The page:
In Singapore, the growth of peer-to-peer car sharing services could be limited by current regulations that only allow private car rentals on weekends and public holidays. But changes may be on the horizon – according to Mr Wang, iCarsclub is in discussions with the Land Transport Authority to open its services to the weekday market.

Also, not all forms of sharing behaviour are welcomed by the authorities here. Room rental services such as Airbnb are currently illegal in Singapore. The Urban Redevelopment Authority told The Straits Times in 2012 that “private residential properties can be rented out or sublet – but only for periods of six months or more” because ‘‘transient occupiers may disturb and inconvenience other residents.” Despite this official stance, intrepid landlords and tourists in Singapore are reportedly going ahead anyway, with the hope that regulations will catch up with the trend one day.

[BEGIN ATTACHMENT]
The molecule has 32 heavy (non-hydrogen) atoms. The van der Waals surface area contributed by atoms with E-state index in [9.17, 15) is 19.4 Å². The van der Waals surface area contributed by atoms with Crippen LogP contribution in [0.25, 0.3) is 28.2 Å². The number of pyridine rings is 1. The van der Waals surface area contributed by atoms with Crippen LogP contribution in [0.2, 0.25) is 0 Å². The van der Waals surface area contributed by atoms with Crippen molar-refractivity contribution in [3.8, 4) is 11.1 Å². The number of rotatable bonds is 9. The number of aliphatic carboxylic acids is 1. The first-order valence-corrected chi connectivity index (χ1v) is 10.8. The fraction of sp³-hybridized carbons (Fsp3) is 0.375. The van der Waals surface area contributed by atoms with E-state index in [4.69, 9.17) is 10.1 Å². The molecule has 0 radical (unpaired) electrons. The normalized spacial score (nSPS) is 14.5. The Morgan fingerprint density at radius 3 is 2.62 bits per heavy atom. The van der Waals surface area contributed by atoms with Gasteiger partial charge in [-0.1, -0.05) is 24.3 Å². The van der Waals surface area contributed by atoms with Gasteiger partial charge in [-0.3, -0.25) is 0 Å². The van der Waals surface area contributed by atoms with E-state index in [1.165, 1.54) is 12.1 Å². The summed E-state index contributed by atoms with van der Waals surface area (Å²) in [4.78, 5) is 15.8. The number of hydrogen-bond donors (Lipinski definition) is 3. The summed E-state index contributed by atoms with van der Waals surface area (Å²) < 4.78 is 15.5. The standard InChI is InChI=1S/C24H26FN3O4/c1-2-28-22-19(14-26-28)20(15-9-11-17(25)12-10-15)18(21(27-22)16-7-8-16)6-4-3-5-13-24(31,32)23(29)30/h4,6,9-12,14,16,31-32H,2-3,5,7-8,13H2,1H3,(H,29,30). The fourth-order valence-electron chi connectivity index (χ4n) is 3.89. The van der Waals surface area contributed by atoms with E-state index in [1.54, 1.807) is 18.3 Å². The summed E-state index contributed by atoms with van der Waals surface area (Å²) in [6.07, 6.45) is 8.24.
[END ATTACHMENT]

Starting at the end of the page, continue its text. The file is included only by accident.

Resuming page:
All in all, the Public Service should be prepared to handle a few ruffled feathers in its efforts to encourage collaborative consumption. If shared goods are damaged by people operating under rules set up by government agencies, the agencies could end up being blamed for the problem. Meanwhile, for rules governing Airbnb-type arrangements, the Public Service could take the chance to engage the public in discussions about whether such rules ought to be relaxed to allow leasing.

Privacy laws may also need to be tweaked to allow websites to start distributing personal details about the sharing behaviour of collaborators, for example. But would Singaporeans be willing to compromise their privacy in exchange for promoting sharing? Perhaps this can be another opportunity for more dialogue between the Public Service and the public.

Making Collaborative Consumption Work